CSVs are an ubiquitous format for all sorts of tabular data. I assume that every major programming language ecosystem has a handful of libraries handling both parsing and writing them. In Scala you can quickly turn to StackOverflow to find a 30 lines long CSV parser based on the Scala Parser Combinators library. In this short blog post I will show a Parboiled2-based a version of this parser and compare the performance of the two.
While working on our projects at SoftwareMill we have recently started depending on a few services that require explicit closing. Until now they were closed in a shutdown hook we manually registered. That has started to become error-prone, so I have decided to introduce a simple mechanism for registering those services during their initialization in MacWire-based modules and having a single centralized shutdown handler closing them. In this post I briefly go through the experimental shutdownables API.
A few of my friends, all in their late 20-ties with careers in diverse, but mostly nontechnical fields, recently asked how they could start learning programming on their own. They have different motivations: some want to use it at work, others feel they want to understand what the whole programming thing is about.
Python has always been a language I wanted to improve in. Mostly because of its data tools. Also being an active bicycle commuter I to grab data from a crowd-sourced Warsaw’s bicycle parking location aggregator. Once scrapped the dataset is straightforward: lat-lng coordinates, number of racks at a given location, its address and some additional data.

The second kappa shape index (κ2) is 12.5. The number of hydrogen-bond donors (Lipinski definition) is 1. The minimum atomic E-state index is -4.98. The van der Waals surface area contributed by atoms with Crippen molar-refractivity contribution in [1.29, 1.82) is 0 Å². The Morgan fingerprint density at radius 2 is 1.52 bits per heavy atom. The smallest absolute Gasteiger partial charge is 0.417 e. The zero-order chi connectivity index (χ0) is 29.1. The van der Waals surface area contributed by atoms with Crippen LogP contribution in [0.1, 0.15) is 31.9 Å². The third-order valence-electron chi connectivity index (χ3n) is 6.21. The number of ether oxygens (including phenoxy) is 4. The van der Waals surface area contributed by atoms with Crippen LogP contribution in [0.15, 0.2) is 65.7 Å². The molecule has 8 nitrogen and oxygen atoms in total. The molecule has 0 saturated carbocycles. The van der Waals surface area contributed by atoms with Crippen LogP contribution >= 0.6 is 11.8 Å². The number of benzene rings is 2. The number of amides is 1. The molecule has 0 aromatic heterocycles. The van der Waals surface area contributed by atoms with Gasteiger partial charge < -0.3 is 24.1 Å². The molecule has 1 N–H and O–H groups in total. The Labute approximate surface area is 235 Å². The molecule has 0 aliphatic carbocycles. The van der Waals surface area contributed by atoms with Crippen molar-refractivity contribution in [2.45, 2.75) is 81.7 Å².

One of the requirements of a Rails-based project I’m currently involved with is to deliver a JVM WAR (Web ARchive) and deploy it on Apache Tomcat. For various reasons the WAR file is built locally and the configuration needs to be externalised and stored in Tomcat’s directory structure (its ‘conf/’ directory). In this blog post I’ll use the example of database.yml and show you how to use a quick hack to use the file from Tomcat’s ‘conf/’ directory. Continue reading Externalizing configuration for Tomcat deployments of Rails apps
If you’re working with Amazon Web Services and their Simple Queueing Services (SQS) in particular you might want to consider using ElasticMQ for your tests. ElasticMQ is a standalone message system written in Scala with an SQS-compatible REST interface.
Some time ago Rails 2.2 was released. Since than the framework requires rubygems 1.3.1 to run. Unfortunately Ubuntu 8.10 only has rubygems 1.2.0 in its repositories. A quick google search didn’t yield a good solution for this. Everyone is suggesting to install the vanilla rubygems-1.3.1.tgz, but I feel more comfortable having rubygems managed by Ubuntu’s package manager. So I created the package myself.